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Taking Complete Control with a Color Checker

There are instances where the adjustment of white balance may not remedy shifts in colors during a photo session. Photographers that need to make sure that the color that they display is as faithfully recorded as possible, and they rely on the calibration of the image against a series of pre-produced squares of color, usually called a checker. A color checker provides a set of known reference colors. By mapping these colors to your software, you can ensure that you have the most accurate color possible.

While this system has been around for a while now, it’s gotten easier to do with automated software – such as x-rite’s Color Checker Passport (see Figure 12).

Figure 12

Figure 12 The x-rite website

The idea is simple: After installing the software onto your computer, simply take a shot with the ColorChecker present in the picture (see Figure 13) and convert it to a DNG. You can convert your RAW files into Adobe DNG files with the free DNG Converter available from Adobe.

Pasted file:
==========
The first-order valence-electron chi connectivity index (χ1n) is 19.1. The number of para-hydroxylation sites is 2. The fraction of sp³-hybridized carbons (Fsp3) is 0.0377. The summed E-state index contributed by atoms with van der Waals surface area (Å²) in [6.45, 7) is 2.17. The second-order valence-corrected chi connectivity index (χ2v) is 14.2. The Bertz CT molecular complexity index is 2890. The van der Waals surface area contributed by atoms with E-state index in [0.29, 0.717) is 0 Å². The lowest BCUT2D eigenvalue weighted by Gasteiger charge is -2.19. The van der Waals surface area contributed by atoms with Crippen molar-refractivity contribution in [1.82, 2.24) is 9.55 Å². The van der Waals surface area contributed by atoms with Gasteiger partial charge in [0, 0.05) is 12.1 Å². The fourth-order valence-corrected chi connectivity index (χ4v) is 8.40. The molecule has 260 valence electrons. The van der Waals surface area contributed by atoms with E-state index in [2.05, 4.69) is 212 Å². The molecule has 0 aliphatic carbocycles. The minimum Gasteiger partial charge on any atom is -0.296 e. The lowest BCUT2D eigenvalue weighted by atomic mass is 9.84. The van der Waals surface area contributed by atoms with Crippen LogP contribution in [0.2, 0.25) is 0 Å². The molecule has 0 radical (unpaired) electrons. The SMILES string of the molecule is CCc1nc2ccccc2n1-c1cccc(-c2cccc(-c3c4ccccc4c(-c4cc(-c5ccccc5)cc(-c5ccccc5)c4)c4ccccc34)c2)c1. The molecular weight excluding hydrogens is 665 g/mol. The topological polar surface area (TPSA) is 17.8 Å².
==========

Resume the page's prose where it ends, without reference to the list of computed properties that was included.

Figure 13

Figure 13 Model holding a ColorChecker passport.

After converting the image, simply start the ColorChecker Software and drag the image into the program. The software will look for the checker in the picture and draw rectangles around the portions of the image it believes the color squares are present. Once that’s complete, all you need to do is click on the Create Profile button. In a few seconds, it will build an accurate color profile (see Figure 14).

Figure 14

Figure 14 Saving the calibrating profile

Once that’s complete, drag your raw image into Photoshop to open it in Adobe Camera Raw. In the Color Calibration section, you will see a new selection under the Camera Profile drop-down, with the name of the profile that you created in the previous step. At this point, all you need to do is click on the profile, and your color is automatically and accurately matched (Figure 15).

Figure 15

Figure 15 The corrected image via the camera profile in Camera Raw

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